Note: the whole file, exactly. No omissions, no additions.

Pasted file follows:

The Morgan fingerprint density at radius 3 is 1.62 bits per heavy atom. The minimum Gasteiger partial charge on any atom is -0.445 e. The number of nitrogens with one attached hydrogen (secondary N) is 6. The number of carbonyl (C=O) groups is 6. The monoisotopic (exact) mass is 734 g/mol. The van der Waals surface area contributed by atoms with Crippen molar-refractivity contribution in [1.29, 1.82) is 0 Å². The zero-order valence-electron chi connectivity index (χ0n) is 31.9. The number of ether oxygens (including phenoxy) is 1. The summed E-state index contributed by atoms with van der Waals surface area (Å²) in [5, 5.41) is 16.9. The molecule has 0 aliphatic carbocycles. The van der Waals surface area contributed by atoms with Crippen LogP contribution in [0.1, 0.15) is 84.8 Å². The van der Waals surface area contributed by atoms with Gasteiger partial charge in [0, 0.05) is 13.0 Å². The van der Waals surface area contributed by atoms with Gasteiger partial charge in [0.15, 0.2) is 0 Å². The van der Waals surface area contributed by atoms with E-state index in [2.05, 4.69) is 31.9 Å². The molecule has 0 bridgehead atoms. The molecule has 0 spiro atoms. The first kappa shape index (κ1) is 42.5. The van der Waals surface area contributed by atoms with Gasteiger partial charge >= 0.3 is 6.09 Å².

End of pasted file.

The Morgan fingerprint density at radius 3 is 1.62 bits per heavy atom. The minimum Gasteiger partial charge on any atom is -0.445 e. The number of nitrogens with one attached hydrogen (secondary N) is 6. The number of carbonyl (C=O) groups is 6. The monoisotopic (exact) mass is 734 g/mol. The van der Waals surface area contributed by atoms with Crippen molar-refractivity contribution in [1.29, 1.82) is 0 Å². The zero-order valence-electron chi connectivity index (χ0n) is 31.9. The number of ether oxygens (including phenoxy) is 1. The summed E-state index contributed by atoms with van der Waals surface area (Å²) in [5, 5.41) is 16.9. The molecule has 0 aliphatic carbocycles. The van der Waals surface area contributed by atoms with Crippen LogP contribution in [0.1, 0.15) is 84.8 Å². The van der Waals surface area contributed by atoms with Gasteiger partial charge in [0, 0.05) is 13.0 Å². The van der Waals surface area contributed by atoms with Gasteiger partial charge in [0.15, 0.2) is 0 Å². The van der Waals surface area contributed by atoms with E-state index in [2.05, 4.69) is 31.9 Å². The molecule has 0 bridgehead atoms. The molecule has 0 spiro atoms. The first kappa shape index (κ1) is 42.5. The van der Waals surface area contributed by atoms with Gasteiger partial charge >= 0.3 is 6.09 Å².